Air Separator Tower
Burrows also had a tower with air blown upwards through a sample with carefully controlled air flow. This would allow lighter chaff to be blown out first, leaving the usually heavier, viable seed at the bottom. By slowly increasing the air flow, more of the chaff and lighter, immature seed could be removed.
Working such a tower is an art. One needs to know how much material to load into the tower, what air flow to use, and how many tower sections to add to get an effective separation. It should be possible for a gifted handy man to make one starting with an old vacuum cleaner. The process is similar to distillation of organic compounds using a fractionation column. Separation is based on the density and shape of the objects in the stream.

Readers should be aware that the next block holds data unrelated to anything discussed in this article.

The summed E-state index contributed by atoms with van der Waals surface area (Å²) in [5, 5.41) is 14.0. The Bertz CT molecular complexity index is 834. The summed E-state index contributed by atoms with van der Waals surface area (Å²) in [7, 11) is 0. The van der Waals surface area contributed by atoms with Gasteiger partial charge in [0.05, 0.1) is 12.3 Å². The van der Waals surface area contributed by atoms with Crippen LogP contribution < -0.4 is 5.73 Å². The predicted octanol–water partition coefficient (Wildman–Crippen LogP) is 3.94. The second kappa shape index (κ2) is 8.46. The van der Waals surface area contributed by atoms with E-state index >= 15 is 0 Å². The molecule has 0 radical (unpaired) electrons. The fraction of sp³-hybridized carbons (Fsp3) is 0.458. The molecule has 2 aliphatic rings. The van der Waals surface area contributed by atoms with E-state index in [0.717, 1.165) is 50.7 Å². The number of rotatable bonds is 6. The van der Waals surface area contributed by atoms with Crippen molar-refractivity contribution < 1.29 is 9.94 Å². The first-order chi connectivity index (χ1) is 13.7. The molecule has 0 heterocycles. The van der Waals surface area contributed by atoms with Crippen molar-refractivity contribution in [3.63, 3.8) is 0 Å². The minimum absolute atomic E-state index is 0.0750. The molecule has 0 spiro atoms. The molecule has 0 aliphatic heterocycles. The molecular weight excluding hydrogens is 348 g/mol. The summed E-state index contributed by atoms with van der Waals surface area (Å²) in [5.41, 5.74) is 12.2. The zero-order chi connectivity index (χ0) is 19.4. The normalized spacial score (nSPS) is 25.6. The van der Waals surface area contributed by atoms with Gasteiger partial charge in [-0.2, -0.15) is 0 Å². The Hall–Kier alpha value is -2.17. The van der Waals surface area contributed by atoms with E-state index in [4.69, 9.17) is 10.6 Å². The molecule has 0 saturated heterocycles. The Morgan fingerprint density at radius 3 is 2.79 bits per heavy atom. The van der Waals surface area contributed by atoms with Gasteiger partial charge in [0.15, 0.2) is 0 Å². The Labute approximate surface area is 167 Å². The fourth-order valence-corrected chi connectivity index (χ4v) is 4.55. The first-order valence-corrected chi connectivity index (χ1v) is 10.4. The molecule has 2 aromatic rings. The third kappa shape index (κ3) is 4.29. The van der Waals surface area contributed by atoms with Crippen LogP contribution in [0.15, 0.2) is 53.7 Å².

The best method is supposed to be in paper envelopes. I prefer to store seed in glass vials. It would be best to keep the seed in a 40 degree refrigerator. Paper envelopes breath and will release condensed moisture. If you store seed in vials, make sure you have removed all dampness. This is more important if the vials are refrigerated.
Germinating Difficult Seed
The publication “Seed Germination Theory and Practice” is $20.00 (postpaid anywhere in the world), is available from Norman Deno, 139 Lenor Drive, State College, PA 00016 (Phone: 814-238-8770). The author is professor emeritus of chemistry in the Eberly College of Science, Penn State University. This labor of love is a classic work much loved by rock gardeners and others who work with hard to germinate seed.
Besides techniques for germination, results for various species are listed. Methods included generally do not involve chemicals like gibberellic acid treatment. Stratification is a common method involving alternate cooling and warming from sub freezing to room temperatures. Dr. Deno merely applied various organic chemical principals and techniques to the problem of seed germination.